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Biotech a Tonic for Growth of Traditional Medicines
China's pharmaceutical sector needs to combine promising biotechnology with traditional Chinese medicine to create new drugs and obtain their intellectual property rights (IPR), officials and scientists said yesterday.

Hui Yongzheng, director of the Shanghai Chinese Medicine Research Center and former vice-minister of science and technology, said biotechnology, extensively used in the pharmaceutical industry and medical diagnosis, can also modernize and industrialize traditional Chinese medicine.

Hui made the remarks at a forum looking at China's pharmaceutical future, held yesterday in Shanghai's Zhangjiang High-Tech Park, which is known as a key national medicine research and manufacturing base and is home to more than 90 pharmaceutical companies from home and abroad.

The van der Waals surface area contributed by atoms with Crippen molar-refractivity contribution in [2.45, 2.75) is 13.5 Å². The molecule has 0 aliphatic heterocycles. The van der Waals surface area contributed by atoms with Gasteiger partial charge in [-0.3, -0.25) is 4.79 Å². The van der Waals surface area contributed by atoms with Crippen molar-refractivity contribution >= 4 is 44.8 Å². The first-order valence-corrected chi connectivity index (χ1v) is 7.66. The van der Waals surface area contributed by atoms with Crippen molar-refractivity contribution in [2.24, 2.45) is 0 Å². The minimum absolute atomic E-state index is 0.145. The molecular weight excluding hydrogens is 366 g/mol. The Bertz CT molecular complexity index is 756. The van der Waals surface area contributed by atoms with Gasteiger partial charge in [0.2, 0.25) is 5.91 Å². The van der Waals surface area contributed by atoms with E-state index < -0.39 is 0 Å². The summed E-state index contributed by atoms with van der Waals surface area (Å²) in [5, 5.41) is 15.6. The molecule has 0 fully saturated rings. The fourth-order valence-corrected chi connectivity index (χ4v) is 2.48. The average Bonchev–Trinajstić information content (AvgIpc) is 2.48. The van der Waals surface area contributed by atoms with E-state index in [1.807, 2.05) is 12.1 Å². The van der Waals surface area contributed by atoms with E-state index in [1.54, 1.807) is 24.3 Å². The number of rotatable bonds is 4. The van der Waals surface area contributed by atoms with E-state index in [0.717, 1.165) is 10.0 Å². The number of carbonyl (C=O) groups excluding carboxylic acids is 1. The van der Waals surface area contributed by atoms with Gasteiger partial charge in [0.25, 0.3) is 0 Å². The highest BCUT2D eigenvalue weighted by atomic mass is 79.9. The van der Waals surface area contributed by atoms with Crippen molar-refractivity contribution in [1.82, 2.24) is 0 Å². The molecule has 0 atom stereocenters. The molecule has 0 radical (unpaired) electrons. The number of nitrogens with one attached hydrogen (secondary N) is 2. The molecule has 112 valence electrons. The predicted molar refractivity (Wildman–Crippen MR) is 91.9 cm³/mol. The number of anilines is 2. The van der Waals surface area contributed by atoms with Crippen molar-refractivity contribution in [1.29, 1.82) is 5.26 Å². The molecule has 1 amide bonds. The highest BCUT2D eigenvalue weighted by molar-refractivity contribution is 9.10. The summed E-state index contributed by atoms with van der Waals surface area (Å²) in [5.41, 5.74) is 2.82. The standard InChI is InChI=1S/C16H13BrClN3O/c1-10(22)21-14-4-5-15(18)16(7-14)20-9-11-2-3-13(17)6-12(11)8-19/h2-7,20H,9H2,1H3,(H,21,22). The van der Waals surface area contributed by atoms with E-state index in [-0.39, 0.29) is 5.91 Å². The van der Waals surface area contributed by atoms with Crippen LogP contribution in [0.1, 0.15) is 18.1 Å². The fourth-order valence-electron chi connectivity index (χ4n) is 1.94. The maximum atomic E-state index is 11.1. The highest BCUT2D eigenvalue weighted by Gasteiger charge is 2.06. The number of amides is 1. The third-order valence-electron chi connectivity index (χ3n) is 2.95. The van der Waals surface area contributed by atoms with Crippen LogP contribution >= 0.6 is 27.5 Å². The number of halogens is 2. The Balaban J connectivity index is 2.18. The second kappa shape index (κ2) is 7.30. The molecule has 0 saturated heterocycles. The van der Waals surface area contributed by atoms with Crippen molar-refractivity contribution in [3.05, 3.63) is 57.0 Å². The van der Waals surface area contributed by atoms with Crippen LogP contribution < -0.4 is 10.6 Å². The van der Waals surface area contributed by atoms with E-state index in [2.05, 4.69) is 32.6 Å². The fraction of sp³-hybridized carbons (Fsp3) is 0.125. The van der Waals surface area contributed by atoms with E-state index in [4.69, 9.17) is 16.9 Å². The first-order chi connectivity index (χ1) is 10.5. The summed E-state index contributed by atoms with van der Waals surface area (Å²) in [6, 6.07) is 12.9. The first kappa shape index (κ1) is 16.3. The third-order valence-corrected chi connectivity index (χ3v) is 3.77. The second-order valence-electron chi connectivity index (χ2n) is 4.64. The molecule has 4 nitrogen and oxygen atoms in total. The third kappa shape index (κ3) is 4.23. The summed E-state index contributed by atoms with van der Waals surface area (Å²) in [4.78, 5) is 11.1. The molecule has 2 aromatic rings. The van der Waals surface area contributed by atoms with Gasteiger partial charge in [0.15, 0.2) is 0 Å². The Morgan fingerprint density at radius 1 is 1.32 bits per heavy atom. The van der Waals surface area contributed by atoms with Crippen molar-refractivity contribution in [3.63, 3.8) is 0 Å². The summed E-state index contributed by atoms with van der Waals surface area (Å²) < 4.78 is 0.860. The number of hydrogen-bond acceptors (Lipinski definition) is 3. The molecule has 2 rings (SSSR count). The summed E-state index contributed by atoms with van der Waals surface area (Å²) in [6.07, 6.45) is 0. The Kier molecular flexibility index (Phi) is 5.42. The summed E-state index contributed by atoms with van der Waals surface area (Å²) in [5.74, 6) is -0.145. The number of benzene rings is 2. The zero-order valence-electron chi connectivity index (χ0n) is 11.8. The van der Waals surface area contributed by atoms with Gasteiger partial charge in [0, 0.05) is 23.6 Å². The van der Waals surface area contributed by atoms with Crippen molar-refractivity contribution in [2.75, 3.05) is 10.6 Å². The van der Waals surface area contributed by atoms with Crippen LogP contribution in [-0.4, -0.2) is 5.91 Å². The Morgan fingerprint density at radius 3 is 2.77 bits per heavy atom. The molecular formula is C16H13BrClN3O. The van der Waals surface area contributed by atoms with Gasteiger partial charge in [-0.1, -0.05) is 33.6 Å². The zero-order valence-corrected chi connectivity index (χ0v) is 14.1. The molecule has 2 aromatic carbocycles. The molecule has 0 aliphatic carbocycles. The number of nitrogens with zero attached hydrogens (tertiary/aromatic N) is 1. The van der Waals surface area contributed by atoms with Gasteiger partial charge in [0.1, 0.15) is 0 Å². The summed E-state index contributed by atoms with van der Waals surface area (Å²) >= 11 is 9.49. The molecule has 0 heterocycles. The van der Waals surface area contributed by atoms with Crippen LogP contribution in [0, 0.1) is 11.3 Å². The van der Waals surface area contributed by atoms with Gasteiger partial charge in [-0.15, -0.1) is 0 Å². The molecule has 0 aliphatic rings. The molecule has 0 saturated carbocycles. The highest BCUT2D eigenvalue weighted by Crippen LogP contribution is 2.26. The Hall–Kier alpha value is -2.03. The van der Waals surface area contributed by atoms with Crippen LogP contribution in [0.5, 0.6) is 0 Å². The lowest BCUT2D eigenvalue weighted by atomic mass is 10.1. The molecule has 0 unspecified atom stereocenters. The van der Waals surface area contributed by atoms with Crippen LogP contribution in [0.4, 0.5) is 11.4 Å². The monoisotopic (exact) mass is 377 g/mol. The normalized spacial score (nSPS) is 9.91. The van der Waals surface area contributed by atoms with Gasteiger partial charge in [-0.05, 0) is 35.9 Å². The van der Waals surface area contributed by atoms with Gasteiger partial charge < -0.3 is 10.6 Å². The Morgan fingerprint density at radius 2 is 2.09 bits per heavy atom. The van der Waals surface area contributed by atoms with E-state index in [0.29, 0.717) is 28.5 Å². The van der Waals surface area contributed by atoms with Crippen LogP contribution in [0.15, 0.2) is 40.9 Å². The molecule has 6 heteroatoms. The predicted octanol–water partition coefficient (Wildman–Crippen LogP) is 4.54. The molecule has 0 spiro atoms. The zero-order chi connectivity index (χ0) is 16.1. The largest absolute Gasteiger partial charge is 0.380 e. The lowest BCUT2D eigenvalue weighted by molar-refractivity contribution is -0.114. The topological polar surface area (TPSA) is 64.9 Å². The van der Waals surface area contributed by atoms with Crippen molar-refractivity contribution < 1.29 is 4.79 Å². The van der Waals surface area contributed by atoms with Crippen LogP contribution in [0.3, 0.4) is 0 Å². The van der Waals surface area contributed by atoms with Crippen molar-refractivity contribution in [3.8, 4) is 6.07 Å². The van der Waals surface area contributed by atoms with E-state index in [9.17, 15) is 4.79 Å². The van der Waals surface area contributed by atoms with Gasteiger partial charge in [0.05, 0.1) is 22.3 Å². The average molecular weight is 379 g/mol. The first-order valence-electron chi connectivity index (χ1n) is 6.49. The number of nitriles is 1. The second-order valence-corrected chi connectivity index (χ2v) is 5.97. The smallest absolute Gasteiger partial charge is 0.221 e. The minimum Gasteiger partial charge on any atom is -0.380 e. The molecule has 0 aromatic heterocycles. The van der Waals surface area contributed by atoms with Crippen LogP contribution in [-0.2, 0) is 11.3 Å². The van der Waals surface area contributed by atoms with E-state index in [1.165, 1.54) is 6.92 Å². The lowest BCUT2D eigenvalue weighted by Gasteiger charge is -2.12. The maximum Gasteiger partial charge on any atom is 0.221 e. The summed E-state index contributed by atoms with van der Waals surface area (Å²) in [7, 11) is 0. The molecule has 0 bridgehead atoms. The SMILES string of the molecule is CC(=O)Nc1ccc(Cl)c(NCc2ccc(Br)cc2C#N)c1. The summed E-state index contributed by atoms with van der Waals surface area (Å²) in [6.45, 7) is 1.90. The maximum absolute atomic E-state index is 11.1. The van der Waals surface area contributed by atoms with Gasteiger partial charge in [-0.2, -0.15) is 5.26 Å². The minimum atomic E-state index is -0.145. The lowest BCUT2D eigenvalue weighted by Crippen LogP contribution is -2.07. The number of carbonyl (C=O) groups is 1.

According to Hui, biotechnology-related medical products had an approximate global sales value of US$500 billion annually over the past few years.

"It has been a global tendency of replacing chemical medicine products with biotech and natural drugs," Hui said.

The composition of traditional Chinese medicines, made mainly from natural herbs, can be pinpointed by modern biotechnology.

Furthermore, biotechnology can help improve the impact of the herbs and mass produce more, cheaper biotech medical substitutes, according to Hui.

But, Hui said IPRs of the new drugs should be protected under more detailed laws and regulations. The State and local governments need to strengthen support for such a new area by offering more financial assistance and reinforcing IPR protection.

Richard Roberts, a 1993 winner of the Nobel Prize for Physiology and Medicine, yesterday also urged Chinese pharmaceutical businesses to choose areas where they can compete with the West. "There has been a tremendous tendency for Chinese (pharmaceutical) businesses to copy what is going on in the West," Roberts said.

Roberts said China's businesses can collaborate with Western counterparts to develop more patented medicines.

(China Daily September 13, 2002)

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